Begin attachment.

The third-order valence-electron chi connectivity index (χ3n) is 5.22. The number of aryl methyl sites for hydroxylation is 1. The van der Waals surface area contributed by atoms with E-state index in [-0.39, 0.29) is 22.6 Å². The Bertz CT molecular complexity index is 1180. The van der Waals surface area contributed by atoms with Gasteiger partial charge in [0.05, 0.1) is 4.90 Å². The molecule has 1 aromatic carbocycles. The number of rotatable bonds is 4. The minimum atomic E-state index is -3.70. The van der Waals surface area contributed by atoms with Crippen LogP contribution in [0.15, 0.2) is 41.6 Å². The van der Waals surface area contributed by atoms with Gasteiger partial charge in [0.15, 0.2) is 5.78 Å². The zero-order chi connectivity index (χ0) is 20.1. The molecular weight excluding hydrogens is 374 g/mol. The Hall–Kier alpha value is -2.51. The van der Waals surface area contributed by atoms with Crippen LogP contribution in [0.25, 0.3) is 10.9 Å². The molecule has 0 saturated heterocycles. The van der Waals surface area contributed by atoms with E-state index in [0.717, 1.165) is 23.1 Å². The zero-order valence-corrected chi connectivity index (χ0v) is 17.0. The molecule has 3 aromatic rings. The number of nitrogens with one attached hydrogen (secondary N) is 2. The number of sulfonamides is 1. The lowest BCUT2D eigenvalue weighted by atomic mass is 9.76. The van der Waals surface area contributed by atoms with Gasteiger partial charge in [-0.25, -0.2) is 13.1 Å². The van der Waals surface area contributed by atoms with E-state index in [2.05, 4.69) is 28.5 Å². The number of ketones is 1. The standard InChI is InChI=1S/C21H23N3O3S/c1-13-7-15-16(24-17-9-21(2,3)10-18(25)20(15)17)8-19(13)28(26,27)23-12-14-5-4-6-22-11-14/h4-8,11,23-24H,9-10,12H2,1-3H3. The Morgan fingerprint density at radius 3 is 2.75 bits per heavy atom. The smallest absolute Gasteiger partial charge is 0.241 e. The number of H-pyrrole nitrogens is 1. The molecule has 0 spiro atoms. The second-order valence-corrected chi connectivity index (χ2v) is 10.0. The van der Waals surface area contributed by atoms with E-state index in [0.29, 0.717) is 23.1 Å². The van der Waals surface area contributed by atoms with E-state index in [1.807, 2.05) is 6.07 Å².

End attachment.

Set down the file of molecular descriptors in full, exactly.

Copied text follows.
The third-order valence-electron chi connectivity index (χ3n) is 5.22. The number of aryl methyl sites for hydroxylation is 1. The van der Waals surface area contributed by atoms with E-state index in [-0.39, 0.29) is 22.6 Å². The Bertz CT molecular complexity index is 1180. The van der Waals surface area contributed by atoms with Gasteiger partial charge in [0.05, 0.1) is 4.90 Å². The molecule has 1 aromatic carbocycles. The number of rotatable bonds is 4. The minimum atomic E-state index is -3.70. The van der Waals surface area contributed by atoms with Crippen LogP contribution in [0.15, 0.2) is 41.6 Å². The van der Waals surface area contributed by atoms with Gasteiger partial charge in [0.15, 0.2) is 5.78 Å². The zero-order chi connectivity index (χ0) is 20.1. The molecular weight excluding hydrogens is 374 g/mol. The Hall–Kier alpha value is -2.51. The van der Waals surface area contributed by atoms with Crippen LogP contribution in [0.25, 0.3) is 10.9 Å². The molecule has 0 saturated heterocycles. The van der Waals surface area contributed by atoms with E-state index in [0.717, 1.165) is 23.1 Å². The zero-order valence-corrected chi connectivity index (χ0v) is 17.0. The molecule has 3 aromatic rings. The number of nitrogens with one attached hydrogen (secondary N) is 2. The number of sulfonamides is 1. The lowest BCUT2D eigenvalue weighted by atomic mass is 9.76. The van der Waals surface area contributed by atoms with Gasteiger partial charge in [-0.25, -0.2) is 13.1 Å². The van der Waals surface area contributed by atoms with E-state index in [2.05, 4.69) is 28.5 Å². The number of ketones is 1. The standard InChI is InChI=1S/C21H23N3O3S/c1-13-7-15-16(24-17-9-21(2,3)10-18(25)20(15)17)8-19(13)28(26,27)23-12-14-5-4-6-22-11-14/h4-8,11,23-24H,9-10,12H2,1-3H3. The Morgan fingerprint density at radius 3 is 2.75 bits per heavy atom. The smallest absolute Gasteiger partial charge is 0.241 e. The number of H-pyrrole nitrogens is 1. The molecule has 0 spiro atoms. The second-order valence-corrected chi connectivity index (χ2v) is 10.0. The van der Waals surface area contributed by atoms with E-state index in [0.29, 0.717) is 23.1 Å². The van der Waals surface area contributed by atoms with E-state index in [1.807, 2.05) is 6.07 Å².